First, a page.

The Marines don't except your assessment.

For the Marine Corps, the F-35 will eventually replace aging fleets of aircraft, including the AV-8B harrier, the F/A-18 Hornet and the EA-6B Prowler.

Marine Attack Squadron-211, a Harrier squadron also based in Yuma, will transition to the new fighter in fiscal 2016 and Marine Fighter Attack Squadron-122, a Hornet squadron base in Beaufort, South Carolina, will do the same in 2018, according to the statement.

How can the F-35 replace the prowler, if it isn't a capable EW asset?
http://www.military.com/daily-news/2015 ... tions.html

The F-35B will eventually replace the EA-6B, after getting updated mission software, and probably a jamming pod as well. I didn't say it wouldn't happen, just not on the timeframe others have suggested.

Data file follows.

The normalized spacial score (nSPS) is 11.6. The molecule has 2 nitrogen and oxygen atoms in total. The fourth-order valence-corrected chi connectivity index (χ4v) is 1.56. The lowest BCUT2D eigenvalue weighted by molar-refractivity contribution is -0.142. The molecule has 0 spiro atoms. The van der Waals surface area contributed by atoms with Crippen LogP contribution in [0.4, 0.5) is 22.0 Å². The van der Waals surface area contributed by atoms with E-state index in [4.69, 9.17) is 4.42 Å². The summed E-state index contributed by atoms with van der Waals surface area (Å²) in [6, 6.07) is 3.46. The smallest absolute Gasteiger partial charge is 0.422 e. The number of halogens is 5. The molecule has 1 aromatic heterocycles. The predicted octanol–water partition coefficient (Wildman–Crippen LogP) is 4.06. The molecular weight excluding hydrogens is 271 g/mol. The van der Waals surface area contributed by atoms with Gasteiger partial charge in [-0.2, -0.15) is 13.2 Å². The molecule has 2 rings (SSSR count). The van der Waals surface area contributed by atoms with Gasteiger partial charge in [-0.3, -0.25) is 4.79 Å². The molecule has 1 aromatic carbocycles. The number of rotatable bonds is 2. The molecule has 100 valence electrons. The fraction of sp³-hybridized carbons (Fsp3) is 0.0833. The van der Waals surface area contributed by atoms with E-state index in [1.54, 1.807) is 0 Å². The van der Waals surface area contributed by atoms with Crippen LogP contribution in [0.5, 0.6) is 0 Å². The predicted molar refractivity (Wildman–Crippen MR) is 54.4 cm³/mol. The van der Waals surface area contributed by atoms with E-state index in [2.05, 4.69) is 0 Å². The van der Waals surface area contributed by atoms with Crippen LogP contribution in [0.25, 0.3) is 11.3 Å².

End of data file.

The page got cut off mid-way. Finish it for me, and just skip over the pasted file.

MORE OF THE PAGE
The APG-81 might have more power, IF its dedicated to jamming, but requires additional software updates. Considering the Navy are pushing the NGJ for the EA-18G, due for IOC in 2021. Adding it to the F-35B would be the likely option.

The link you reference doesn't say when the prowler will be retired. Other sources say 2019, but with the current budget situation, I think it'll be later than that, probably 2022-2024 timeframe. Replacing the F/A-18s and AV-8s has already started.
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Unread post12 Aug 2016, 07:33

popcorn wrote:
neurotech wrote:There is a bunch of steps before the F-35 becomes an effective EA platform.

Elaborate please.

Software updates, the NGJ pod. They'd also need to integrate the AGM-88E missile before operational replacing the EA-6B.

The Marines would also need to program EW/EA specific mission data for the F-35B, just like they do for the EA-6B and the Navy EA-18Gs. This would require training beyond what the F-35B requires for strike missions.
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Unread post12 Aug 2016, 07:53

[quote="neurotech..The Marines would also need to program EW/EA specific mission data for the F-35B, just like they do for the EA-6B and the Navy EA-18Gs. ..quote]

...please review the recent “It was like watching a pack of dogs going after something,” comment by Lt. Gen. Jon Davis,